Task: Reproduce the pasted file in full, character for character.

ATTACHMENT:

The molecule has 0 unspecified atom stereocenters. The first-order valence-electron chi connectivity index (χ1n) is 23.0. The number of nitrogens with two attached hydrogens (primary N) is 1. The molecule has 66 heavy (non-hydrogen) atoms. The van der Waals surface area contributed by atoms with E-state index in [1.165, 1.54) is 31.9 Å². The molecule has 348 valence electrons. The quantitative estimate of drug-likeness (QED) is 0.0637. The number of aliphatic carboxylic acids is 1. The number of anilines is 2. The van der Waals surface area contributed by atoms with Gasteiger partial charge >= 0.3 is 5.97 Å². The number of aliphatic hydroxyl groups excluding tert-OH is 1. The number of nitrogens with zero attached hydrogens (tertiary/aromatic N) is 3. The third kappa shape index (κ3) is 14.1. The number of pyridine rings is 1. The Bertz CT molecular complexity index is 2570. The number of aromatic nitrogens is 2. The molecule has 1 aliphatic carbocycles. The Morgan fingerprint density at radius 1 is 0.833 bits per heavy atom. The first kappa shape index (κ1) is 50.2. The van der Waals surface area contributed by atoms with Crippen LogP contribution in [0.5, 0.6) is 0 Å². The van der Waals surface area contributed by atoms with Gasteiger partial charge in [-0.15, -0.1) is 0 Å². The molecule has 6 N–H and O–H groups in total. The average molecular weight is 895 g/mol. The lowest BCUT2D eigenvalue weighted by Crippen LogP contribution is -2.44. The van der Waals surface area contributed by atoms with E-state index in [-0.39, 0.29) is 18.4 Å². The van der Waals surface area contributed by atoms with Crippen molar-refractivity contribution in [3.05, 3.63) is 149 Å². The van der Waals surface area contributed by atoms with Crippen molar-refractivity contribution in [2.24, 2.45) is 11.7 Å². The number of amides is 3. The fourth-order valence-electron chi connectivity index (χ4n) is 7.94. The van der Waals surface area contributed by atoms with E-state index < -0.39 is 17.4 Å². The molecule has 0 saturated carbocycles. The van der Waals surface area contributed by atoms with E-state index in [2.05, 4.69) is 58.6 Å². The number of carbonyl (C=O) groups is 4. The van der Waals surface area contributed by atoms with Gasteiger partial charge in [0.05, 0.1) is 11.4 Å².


The molecule has 0 unspecified atom stereocenters. The first-order valence-electron chi connectivity index (χ1n) is 23.0. The number of nitrogens with two attached hydrogens (primary N) is 1. The molecule has 66 heavy (non-hydrogen) atoms. The van der Waals surface area contributed by atoms with E-state index in [1.165, 1.54) is 31.9 Å². The molecule has 348 valence electrons. The quantitative estimate of drug-likeness (QED) is 0.0637. The number of aliphatic carboxylic acids is 1. The number of anilines is 2. The van der Waals surface area contributed by atoms with Gasteiger partial charge >= 0.3 is 5.97 Å². The number of aliphatic hydroxyl groups excluding tert-OH is 1. The number of nitrogens with zero attached hydrogens (tertiary/aromatic N) is 3. The third kappa shape index (κ3) is 14.1. The number of pyridine rings is 1. The Bertz CT molecular complexity index is 2570. The number of aromatic nitrogens is 2. The molecule has 1 aliphatic carbocycles. The Morgan fingerprint density at radius 1 is 0.833 bits per heavy atom. The first kappa shape index (κ1) is 50.2. The van der Waals surface area contributed by atoms with Crippen LogP contribution in [0.5, 0.6) is 0 Å². The van der Waals surface area contributed by atoms with Gasteiger partial charge in [-0.15, -0.1) is 0 Å². The molecule has 6 N–H and O–H groups in total. The average molecular weight is 895 g/mol. The lowest BCUT2D eigenvalue weighted by Crippen LogP contribution is -2.44. The van der Waals surface area contributed by atoms with E-state index in [-0.39, 0.29) is 18.4 Å². The van der Waals surface area contributed by atoms with Crippen molar-refractivity contribution in [3.05, 3.63) is 149 Å². The van der Waals surface area contributed by atoms with Crippen molar-refractivity contribution in [2.24, 2.45) is 11.7 Å². The number of amides is 3. The fourth-order valence-electron chi connectivity index (χ4n) is 7.94. The van der Waals surface area contributed by atoms with E-state index < -0.39 is 17.4 Å². The molecule has 0 saturated carbocycles. The van der Waals surface area contributed by atoms with E-state index in [2.05, 4.69) is 58.6 Å². The number of carbonyl (C=O) groups is 4. The van der Waals surface area contributed by atoms with Gasteiger partial charge in [0.05, 0.1) is 11.4 Å².